Last month I helped organize a protest/appeal at a Minneapolis appearance by House Judiciary Committee Chair John Conyers' Jr. (D-MI) at a Town Hall meeting to drum up support and educate those in attendance about his proposed United States National Health Insurance Act (HR 676) sponsored by my Representative in Minnesota's 5th District, Keith Ellison.
My perspective, as well as those of my fellow ImpeachforPeace.org members was that as troubled and ineffectual as the American health care system was, the health of our Constitution and our Democratic Republic was of far greater import and in far more urgent need of attention.
While my concern for the future of our nation and passion for defending our nation's Constitutional form of government against the domestic enemies to it now in power hasn't lessened, October's events in my personal life have certainly affected my vantage on health care.
It is with full permission from my sister that I share that she is suddenly in a fight for her life.
Having lost our mother and father in fairly rapid succession in 2001 and 2003, she and I and our brother are middle-aged orphans. We haven't been getting along all that well in dealing with the estates and all the mess of dealing with two lifetimes of possessions and properties, which is fairly common among siblings dealing together with the loss of parents.
The old adage that blood is thicker than water proves true, however, and I was at her side within days of learning that she was suddenly debilitated by a stroke that had rendered her left side paralyzed. A cancerous tumor in her abdomen that had begun to secrete coagulants into her blood is the likely cause of the stroke.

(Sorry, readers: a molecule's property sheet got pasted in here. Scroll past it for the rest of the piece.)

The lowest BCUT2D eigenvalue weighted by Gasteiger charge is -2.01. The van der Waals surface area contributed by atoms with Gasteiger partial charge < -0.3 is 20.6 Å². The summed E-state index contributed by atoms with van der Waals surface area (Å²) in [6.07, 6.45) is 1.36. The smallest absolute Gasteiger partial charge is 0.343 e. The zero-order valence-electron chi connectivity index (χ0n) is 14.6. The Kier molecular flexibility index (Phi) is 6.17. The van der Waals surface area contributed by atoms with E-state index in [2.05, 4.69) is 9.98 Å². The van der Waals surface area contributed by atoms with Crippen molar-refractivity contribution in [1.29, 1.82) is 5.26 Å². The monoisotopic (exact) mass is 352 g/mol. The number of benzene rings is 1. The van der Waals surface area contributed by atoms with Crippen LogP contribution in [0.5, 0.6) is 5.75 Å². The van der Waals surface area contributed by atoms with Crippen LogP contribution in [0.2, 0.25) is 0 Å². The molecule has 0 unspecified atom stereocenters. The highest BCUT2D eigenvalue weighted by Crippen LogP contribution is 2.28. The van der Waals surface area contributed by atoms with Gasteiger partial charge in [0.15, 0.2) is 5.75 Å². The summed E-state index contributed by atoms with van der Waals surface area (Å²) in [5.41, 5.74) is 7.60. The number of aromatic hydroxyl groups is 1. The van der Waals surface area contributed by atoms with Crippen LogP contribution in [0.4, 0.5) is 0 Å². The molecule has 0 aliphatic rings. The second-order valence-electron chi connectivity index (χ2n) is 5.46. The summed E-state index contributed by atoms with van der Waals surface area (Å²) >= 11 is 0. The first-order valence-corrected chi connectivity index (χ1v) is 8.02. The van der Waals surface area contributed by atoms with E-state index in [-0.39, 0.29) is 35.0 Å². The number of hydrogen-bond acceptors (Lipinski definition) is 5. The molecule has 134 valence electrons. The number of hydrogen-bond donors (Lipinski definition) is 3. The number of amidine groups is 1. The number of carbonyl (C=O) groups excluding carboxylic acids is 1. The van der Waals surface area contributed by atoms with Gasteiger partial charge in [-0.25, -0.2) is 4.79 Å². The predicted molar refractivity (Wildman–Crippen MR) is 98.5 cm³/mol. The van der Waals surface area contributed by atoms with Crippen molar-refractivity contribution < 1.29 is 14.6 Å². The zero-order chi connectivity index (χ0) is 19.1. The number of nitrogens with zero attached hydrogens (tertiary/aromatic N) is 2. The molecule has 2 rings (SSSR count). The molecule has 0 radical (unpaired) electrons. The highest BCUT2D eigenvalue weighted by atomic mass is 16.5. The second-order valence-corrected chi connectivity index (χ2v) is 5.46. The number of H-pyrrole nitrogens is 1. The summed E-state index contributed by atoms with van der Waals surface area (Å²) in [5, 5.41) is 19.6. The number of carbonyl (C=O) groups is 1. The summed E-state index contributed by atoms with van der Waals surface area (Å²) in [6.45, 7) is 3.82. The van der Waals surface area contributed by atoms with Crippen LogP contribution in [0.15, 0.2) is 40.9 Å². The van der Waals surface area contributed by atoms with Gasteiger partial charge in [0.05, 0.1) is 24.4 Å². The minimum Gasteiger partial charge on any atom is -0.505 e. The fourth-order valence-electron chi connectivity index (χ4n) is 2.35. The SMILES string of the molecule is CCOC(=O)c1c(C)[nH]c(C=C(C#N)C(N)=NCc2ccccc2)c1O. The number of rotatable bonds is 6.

In just three short weeks, her recovery from the effects of the stroke has been remarkable, her experience as an assistant to a physical therapist and her extensive body awareness learned from years of dance and yoga practice and teaching paying off markedly. A week ago she couldn't walk and now she takes multiple daily strolls up and down the hospital ward hall, albeit "teetery" in her own word. She employs 'pranayama' breathing techniques as well as Reiki and Feldenkrais methods to stimulate both sides of her brain and body. Her face shows no remaining signs of the left-side droop of her first few days following this catastrophic medical affliction.
Her left arm has been slower to wake up; her fingers and wrist not yet reactivated, but her bicep started working again about ten days ago and she does regular curls as well as stirring motions with both arms by interlocking her fingers along with other exercises.
Like approximately 50 million Americans, she is without insurance, having allowed her coverage to expire recently as she traveled from job to job in moving from California back to the Seattle area where we grew up.
Hundreds of thousands of dollars of payments are impending. Without insurance, she will spend the rest of her life indebted to hopitals, doctors, drug companies and the rest of the for-profit network that defines America's capitalistic Medicine-for-Profit system so well exposed in Michael Moore's latest documentary film: Sicko.